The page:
Part III: To Believe & to Know: Intellectual Formation & Joy

HighPriest21The Presence of Joy. Other projects have distracted me and kept me from continuing with my earlier series of posts on formation (you can read them here, here and here). I want now to pick up where I left off in July and look briefly with you at the intellectual formation of clergy (and by implication, of the laity).

Recently there has been a series of essays on natural law. What makes these essays especially interesting to me is that the series was inspired by the Orthodox theologian David Bentley Hart‘s rejection of natural law in an article in First Things (here, with follow-up pieces here and here). While I admire the beauty and elegance of Hart’s language, I find myself agreeing with his critics. There are to be sure various theories of natural law but the Christian (and after reading Levinas’s (1969, 1987) work, I would say the biblical) understanding of natural law is rooted in a careful attention to human experience. Hart, like the Greek Orthodox theologian Christos Yannaras (1984), rejects natural law as such but a natural law rooted in ontological abstraction. Natural law in the biblical sense does not seek to draw ethical conclusions from abstract ontology speculation but from human experience.

Attending to my experience I realize that I only want to be happy. Looking a bit more closely at myself I realize that some things make me happier than other but that sometimes even the best things can leave me feeling empty. I also realize some things bring me only a temporary feeling of happiness—they make me happy for the  moment—while other things have the ability to bring me a lasting happiness. The Christian tradition calls this latter, lasting happiness, joy. So my experience tells me that not only can I be happy I can be joyful. There are thoughts and actions that bring me a kind of happiness that is not dependent on circumstances event. The paradox of joy is that it transcends the very circumstances that revealed it  to me. My thoughts and actions embody what Paul Ricoeur calls a “surplus of meaning” (1976). Sensitivity to this surplus of meaning, to the transcendent dimension of human experience, is essential to a wholesome human life and especially to the Christian life.

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Kind Words on Natural Law and Objective Morality

A friend sent me John Finnis’s thoughts on Pope Benedict XVI’s address to the German Parliament (here) For the rest of the interview with Finnis, go here.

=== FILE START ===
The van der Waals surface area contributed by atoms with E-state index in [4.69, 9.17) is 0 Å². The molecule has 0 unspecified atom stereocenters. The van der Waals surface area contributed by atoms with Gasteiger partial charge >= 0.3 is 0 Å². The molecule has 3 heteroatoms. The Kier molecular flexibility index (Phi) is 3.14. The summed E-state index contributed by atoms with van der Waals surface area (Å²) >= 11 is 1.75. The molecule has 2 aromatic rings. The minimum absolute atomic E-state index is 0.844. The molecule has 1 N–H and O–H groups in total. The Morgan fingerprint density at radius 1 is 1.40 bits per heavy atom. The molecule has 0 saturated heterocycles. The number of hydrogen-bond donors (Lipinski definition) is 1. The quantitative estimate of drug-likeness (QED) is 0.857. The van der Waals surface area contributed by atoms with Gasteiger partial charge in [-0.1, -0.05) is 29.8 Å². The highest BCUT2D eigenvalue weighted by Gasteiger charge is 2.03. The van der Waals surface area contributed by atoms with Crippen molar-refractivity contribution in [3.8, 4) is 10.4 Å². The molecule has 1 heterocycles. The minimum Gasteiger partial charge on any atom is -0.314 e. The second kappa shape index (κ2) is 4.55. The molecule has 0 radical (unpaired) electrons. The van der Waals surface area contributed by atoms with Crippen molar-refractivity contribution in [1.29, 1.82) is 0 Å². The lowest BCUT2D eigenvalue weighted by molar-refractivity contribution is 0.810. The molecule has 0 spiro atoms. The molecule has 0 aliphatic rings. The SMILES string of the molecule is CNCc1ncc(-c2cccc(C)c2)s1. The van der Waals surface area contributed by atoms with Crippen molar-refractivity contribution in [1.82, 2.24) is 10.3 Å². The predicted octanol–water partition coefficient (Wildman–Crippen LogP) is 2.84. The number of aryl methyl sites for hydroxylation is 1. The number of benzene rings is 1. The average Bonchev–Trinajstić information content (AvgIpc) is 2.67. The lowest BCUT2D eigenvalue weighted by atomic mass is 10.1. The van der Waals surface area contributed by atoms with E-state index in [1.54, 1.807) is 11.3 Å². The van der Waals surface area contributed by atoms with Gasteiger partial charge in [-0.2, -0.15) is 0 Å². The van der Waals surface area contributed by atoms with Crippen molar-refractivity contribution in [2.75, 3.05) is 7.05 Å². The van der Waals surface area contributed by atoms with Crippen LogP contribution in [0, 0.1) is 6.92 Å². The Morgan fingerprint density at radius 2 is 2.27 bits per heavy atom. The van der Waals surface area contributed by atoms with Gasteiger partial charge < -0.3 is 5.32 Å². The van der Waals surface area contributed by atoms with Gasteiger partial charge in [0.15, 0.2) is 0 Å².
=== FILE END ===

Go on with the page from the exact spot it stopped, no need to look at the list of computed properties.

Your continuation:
. . . I would say that true human freedom (as St Thomas says on the first page of his great treatment of morality) is the freedom of an image of God – one who has freedom of choice and exercises it in line with goods that are truly fulfilling – fulfilling for individuals and for the friendships and wider societies in which they find so much of their fulfilment. As Augustine says, just before the passage the Pope quoted – and here the saint is transmitting the philosophical tradition established by Plato and carried forward by Aristotle – the life of an individual who gives in to cupiditas is a life of enslavement to anxiety, insecurity, unslakeable lusts, and so forth. No true freedom that way. Nor by any “existentialist” “self-determination” by which one might seek to recreate oneself as a quasi-Nietzschean master, free from the constraints of human equality and justice.  Perhaps also related to the Pope’s thought in these sentences is this: any manipulation of human nature, for example, by non-therapeutic genetic modification, makes the products of that manipulation the slaves of the manipulators, even if the latter were benevolently motivated.

Reading this I can’t help wonder how substantively close this is to the argument made by Christos Yannaras in  The Freedom of Morality. Yannaras in the forward to this works writes:

In the book’s title, The Freedom of Morality, the Greek word translated as “morality” is ithos, a term signifying “ethics,” but also meaning “ethos,” distinctive character, the “thusness” or the “Ah!’ of a person or thing. When using ithos, the author has in view both these senses. Morality, “theics” is nothing more or less than the expression of the person’s proper “ethos.” It is not to obey external rules but to become as person that which one truly is. By the same token, sin is not the transgression of some impersonal law, but “missing the mark,” the failure to become oneself.

While I agree with Yanaras that “sin is not the transgression of some impersonal law, but “missing the mark,” I think he and other Orthodox thinkers are simply wrong when they dismiss out of hand an objective morality in general and natural law theory in particular.  Both, as Finnis I think argues in the interview quoted about, are simply another way of saying that sin is “the failure to become oneself.” Or, as Finnis has it, “true human freedom … is the freedom of an image of God – one who has freedom of choice and exercises it in line with goods that are truly fulfilling – fulfilling for individuals and for the friendships and wider societies in which they find so much of their fulfilment.” Continue reading